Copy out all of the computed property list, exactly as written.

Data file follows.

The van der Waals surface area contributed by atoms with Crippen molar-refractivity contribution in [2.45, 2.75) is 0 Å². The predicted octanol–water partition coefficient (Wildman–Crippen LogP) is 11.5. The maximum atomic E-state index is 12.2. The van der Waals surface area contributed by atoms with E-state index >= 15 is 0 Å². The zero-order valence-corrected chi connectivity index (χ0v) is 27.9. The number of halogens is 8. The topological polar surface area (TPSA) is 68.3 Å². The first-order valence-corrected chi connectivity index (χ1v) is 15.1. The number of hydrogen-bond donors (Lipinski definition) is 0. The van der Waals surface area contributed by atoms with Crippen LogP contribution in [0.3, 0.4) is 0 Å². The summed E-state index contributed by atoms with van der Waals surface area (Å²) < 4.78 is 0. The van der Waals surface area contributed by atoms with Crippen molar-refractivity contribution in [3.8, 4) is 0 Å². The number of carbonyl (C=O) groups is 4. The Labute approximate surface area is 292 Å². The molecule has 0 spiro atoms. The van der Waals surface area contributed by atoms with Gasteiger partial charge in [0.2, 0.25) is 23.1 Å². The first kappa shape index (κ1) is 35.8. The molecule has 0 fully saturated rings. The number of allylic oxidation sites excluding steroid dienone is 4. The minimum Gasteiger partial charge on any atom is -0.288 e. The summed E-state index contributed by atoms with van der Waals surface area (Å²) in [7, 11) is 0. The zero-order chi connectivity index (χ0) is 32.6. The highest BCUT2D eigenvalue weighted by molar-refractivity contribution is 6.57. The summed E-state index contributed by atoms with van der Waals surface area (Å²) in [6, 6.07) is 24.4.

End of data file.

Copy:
The van der Waals surface area contributed by atoms with Crippen molar-refractivity contribution in [2.45, 2.75) is 0 Å². The predicted octanol–water partition coefficient (Wildman–Crippen LogP) is 11.5. The maximum atomic E-state index is 12.2. The van der Waals surface area contributed by atoms with E-state index >= 15 is 0 Å². The zero-order valence-corrected chi connectivity index (χ0v) is 27.9. The number of halogens is 8. The topological polar surface area (TPSA) is 68.3 Å². The first-order valence-corrected chi connectivity index (χ1v) is 15.1. The number of hydrogen-bond donors (Lipinski definition) is 0. The van der Waals surface area contributed by atoms with Crippen LogP contribution in [0.3, 0.4) is 0 Å². The summed E-state index contributed by atoms with van der Waals surface area (Å²) < 4.78 is 0. The van der Waals surface area contributed by atoms with Crippen molar-refractivity contribution in [3.8, 4) is 0 Å². The number of carbonyl (C=O) groups is 4. The Labute approximate surface area is 292 Å². The molecule has 0 spiro atoms. The van der Waals surface area contributed by atoms with Gasteiger partial charge in [0.2, 0.25) is 23.1 Å². The first kappa shape index (κ1) is 35.8. The molecule has 0 fully saturated rings. The number of allylic oxidation sites excluding steroid dienone is 4. The minimum Gasteiger partial charge on any atom is -0.288 e. The summed E-state index contributed by atoms with van der Waals surface area (Å²) in [7, 11) is 0. The zero-order chi connectivity index (χ0) is 32.6. The highest BCUT2D eigenvalue weighted by molar-refractivity contribution is 6.57. The summed E-state index contributed by atoms with van der Waals surface area (Å²) in [6, 6.07) is 24.4.